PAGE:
5 Sitcoms That Don’t Know Jack About Where They’re Set
Some of the best sitcoms in TV history have distinctly memorable settings. Cheers took place in Boston, Seinfeld was synonymous with New York City and the events of Two and a Half Men all clearly transpired inside the seventh circle of the fiery realm of eternal damnation.
But sometimes, even the best comedies missed the mark when it came to representing their respective locales. Sure, people don’t tune into sitcoms for an accurate portrayal of reality — hence the reason why Steve Urkel inexplicably survived nine years of creeping on his armed neighbor’s daughter — but some shows could have tried a little harder to make us forget that they never actually ventured outside of a soundstage in Los Angeles, such as how…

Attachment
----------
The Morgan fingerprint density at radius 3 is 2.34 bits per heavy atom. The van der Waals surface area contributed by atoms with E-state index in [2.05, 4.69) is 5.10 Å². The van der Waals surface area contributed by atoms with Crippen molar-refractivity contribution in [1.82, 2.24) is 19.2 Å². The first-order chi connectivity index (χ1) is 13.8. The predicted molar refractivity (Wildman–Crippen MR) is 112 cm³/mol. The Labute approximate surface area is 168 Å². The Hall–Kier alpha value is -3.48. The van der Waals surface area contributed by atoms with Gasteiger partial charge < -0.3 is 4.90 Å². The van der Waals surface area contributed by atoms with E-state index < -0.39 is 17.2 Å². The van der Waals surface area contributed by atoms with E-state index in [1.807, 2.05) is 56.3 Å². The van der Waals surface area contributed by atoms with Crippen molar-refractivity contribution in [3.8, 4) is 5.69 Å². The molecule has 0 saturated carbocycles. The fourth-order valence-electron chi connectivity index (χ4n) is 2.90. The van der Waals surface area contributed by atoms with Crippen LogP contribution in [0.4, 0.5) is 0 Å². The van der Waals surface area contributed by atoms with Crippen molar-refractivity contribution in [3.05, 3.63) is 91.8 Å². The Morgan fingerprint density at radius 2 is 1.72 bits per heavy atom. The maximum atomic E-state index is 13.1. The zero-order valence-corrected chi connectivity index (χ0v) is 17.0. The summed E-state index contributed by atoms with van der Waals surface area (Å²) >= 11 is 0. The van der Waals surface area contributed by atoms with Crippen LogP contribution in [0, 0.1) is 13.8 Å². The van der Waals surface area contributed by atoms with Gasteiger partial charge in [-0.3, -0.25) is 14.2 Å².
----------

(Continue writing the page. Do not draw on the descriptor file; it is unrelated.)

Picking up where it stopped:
‘Frasier’s Fancy Coffee Shop Was in Seattle’s Sketchiest Neighborhood
The biggest thing to happen to Seattle since grunge music and power-hungry coffee empires, Frasier Crane moved to the Emerald City following the events of Cheers (purely because the producers’ first choice, Colorado, was branded the “hate state” by the public after passing anti-LGBTQ+ legislation). Frasier, however, made a number of odd choices when it came to representing Seattle, from Dr. Crane’s condo’s geographic impossibility to the glaring lack of rain. But perhaps the most hard-to-swallow element of the show is the location of Frasier and Niles’ favorite hangout, the hoity-toity coffee shop Café Nervosa.
The show specifically references the fact that the café is at the intersection of Third Avenue and Pike Street. This is an odd spot for an upscale business catering to Seattle’s espresso-swilling elite, seeing as it’s considered a “crime hotspot” and an “open-air drug market.”